Here Say is a project in community storytelling. We travel to a new place each week and ask people to share true stories about things we all experience: love, family, learning and more. To see where we've been, check out our interactive map.
Matt Rinehart might have one of Midway’s coolest jobs. He works at Spirit of ‘76, the fireworks store.
"Are you from Missouri?"
"No actually I’m from Iowa."
"Are fireworks legal in Iowa?"
"Fireworks are not legal in Iowa. No in fact as children we often used to drive down to Missouri to visit this fine state to make fireworks purchases."
"What do your friends from home think about you working in a fireworks shop?"
"You have to explain to them you don’t work in a tent. And the first question is what do you do the rest of the year. Actually, even though we have this store here, our main business is wholesale. So most of our business is shipping out to Texas, Louisiana and all over the United States. Everything we do is consumer, so we sell to the stores and the tents. And we do sell to some people who just want to spend $2000 in fireworks. The most I’ve probably ever spent is $50, but you would be amazed by what people spend on fireworks."
Jim Nelson and his wife recently closed their retirement project: a garden store. He told us about the best part of working for himself.
My most recent job was after I retired from 30-something years in telecommunications, my wife and I opened a garden shop in Excelsior Springs. We planned to do that for 10 years, but we stretched it out to 13. We’re enjoying retirement. The hardest part about closing it was the people. I miss the people. I don’t miss putting in the spring order and not getting this and I shouldn’t of ordered that in the first place. But the people is the plus thing.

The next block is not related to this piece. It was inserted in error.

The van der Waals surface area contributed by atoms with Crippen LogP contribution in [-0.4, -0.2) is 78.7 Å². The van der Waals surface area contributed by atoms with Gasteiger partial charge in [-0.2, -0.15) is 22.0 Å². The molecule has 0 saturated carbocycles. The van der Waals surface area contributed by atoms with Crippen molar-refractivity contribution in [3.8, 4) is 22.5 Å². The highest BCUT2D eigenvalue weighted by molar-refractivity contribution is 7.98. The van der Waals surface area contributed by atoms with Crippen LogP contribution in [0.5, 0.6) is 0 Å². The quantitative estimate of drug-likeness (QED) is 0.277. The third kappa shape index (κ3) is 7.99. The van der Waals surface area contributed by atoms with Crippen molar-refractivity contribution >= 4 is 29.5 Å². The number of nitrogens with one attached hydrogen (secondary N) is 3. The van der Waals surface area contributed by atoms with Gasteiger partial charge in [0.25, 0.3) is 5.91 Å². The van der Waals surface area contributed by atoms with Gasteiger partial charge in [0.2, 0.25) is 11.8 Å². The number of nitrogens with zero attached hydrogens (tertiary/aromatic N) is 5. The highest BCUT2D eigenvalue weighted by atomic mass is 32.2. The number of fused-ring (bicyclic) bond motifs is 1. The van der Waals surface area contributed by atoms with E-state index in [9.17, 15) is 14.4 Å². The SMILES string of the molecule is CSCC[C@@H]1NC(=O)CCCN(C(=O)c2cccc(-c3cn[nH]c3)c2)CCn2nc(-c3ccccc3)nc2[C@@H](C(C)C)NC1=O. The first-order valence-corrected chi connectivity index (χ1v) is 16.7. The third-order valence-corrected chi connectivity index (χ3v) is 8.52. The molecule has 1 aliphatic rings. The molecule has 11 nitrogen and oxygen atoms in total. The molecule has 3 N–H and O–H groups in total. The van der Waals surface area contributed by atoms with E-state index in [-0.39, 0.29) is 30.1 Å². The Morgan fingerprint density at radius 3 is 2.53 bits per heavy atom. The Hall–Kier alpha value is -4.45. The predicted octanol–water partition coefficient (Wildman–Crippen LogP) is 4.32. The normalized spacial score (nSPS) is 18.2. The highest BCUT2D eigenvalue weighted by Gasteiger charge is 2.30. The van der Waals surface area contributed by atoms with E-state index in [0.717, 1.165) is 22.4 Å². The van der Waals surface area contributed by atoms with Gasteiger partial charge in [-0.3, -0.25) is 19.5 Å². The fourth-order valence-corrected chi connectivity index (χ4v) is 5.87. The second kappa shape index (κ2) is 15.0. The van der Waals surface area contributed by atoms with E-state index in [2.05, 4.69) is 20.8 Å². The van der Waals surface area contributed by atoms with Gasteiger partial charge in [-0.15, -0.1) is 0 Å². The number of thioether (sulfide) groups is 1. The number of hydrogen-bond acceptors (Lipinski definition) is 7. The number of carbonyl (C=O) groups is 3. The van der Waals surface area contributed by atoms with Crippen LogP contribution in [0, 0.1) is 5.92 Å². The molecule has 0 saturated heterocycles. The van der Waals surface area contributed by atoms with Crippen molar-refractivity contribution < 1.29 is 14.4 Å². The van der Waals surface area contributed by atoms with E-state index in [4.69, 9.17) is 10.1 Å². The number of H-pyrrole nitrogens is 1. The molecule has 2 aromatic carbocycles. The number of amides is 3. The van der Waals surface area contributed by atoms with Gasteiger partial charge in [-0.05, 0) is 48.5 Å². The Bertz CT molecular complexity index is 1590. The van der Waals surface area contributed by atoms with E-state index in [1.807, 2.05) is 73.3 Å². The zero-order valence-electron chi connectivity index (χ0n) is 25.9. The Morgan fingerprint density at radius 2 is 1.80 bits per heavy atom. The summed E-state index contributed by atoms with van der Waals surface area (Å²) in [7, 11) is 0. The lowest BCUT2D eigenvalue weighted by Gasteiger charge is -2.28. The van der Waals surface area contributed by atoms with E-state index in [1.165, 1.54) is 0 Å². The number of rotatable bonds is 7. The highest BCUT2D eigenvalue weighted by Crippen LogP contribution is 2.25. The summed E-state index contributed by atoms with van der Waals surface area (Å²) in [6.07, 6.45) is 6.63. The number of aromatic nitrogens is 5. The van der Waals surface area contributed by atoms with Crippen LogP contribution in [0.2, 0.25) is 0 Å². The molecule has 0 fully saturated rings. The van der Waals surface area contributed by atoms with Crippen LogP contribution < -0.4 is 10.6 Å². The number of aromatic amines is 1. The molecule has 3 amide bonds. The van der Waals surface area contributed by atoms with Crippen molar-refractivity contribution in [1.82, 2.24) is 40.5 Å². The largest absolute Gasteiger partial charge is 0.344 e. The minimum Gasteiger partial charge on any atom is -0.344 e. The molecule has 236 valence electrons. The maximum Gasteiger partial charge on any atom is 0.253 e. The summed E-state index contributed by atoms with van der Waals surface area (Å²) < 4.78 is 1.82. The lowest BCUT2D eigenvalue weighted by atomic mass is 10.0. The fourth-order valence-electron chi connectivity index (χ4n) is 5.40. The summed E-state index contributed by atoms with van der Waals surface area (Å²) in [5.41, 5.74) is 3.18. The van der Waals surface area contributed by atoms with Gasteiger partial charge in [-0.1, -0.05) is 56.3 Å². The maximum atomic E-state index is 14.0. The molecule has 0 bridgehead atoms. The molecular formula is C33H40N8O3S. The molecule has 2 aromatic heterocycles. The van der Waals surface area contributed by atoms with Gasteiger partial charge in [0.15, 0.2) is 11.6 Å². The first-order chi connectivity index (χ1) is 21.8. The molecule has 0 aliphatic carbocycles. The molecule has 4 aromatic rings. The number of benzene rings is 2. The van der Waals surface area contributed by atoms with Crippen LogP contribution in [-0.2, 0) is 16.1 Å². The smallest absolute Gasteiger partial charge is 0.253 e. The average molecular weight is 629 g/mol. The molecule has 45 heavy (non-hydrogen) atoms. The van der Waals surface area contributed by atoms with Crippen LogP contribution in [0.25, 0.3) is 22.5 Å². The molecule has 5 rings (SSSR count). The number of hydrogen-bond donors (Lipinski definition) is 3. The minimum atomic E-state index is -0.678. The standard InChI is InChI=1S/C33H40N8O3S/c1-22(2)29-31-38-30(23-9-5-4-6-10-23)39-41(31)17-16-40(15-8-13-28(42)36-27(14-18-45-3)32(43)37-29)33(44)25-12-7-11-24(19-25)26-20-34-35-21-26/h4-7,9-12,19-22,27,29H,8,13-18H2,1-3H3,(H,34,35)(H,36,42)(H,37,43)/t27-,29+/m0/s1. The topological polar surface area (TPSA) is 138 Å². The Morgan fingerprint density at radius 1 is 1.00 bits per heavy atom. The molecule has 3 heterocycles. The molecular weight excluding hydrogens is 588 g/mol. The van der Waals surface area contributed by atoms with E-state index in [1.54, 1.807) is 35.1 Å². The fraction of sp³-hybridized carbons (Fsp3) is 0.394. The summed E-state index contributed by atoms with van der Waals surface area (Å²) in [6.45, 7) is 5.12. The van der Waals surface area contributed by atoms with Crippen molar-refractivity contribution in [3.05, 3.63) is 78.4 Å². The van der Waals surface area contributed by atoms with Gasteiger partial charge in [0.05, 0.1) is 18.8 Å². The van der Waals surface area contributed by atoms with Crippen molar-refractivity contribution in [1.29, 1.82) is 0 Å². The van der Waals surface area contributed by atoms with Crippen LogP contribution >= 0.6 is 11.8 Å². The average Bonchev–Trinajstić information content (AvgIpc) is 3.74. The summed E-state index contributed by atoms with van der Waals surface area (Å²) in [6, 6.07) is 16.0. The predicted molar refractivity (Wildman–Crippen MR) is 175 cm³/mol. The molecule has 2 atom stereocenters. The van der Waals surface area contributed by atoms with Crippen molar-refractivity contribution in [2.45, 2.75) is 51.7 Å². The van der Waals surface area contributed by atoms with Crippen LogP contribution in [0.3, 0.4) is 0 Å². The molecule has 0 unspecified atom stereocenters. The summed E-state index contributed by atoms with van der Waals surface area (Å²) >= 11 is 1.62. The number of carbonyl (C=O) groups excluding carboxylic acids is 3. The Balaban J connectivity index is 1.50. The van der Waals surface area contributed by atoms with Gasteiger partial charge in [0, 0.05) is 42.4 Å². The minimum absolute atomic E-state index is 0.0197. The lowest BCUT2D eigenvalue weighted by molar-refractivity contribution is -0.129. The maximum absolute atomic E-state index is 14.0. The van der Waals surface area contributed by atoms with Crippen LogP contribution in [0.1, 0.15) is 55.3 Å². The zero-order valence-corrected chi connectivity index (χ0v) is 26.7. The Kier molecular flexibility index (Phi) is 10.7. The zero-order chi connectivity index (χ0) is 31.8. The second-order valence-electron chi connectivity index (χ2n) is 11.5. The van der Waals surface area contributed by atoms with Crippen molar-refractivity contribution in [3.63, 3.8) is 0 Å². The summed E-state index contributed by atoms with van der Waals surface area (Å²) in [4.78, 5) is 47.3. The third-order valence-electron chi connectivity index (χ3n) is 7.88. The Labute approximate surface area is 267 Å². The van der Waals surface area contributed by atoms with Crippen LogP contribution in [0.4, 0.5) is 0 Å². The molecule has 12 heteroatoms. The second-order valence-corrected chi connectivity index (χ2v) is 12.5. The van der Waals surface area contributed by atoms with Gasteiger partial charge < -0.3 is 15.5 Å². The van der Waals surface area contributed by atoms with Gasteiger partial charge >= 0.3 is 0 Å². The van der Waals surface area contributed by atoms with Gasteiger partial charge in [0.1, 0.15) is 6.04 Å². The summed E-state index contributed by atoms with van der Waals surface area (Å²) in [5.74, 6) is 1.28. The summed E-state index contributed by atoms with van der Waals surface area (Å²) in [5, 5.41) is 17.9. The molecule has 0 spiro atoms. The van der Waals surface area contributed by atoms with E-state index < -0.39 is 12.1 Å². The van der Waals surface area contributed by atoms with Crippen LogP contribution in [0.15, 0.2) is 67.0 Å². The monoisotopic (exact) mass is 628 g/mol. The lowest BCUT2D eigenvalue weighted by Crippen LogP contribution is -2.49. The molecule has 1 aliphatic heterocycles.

Norman Downs has one of the most common jobs you’ll find at Midway. He’s a trucker. He told us about life on the road.
What can I say? I haul food. I haul meat. I haul pork from Nebraska, then I haul it to the east coast or west coast and pick up produce and bring it back home so y’all have fresh vegetables. I’m a single dad. I have four kids and a couple of grandkids. That’s always hard, but after a while that’s every day life. I call home every day, three or four times actually, just to find out what’s going on and make sure everyone is okay, then I go about my business. I don’t have to punch a time clock, the boss isn’t sitting over my shoulder, saying hey what are you doing what are you doing what are you doing. I have the responsibility of a job, and I have to get the job done, but that’s it. I like the freedom of it.
For more stories about working, check out our interactive map here.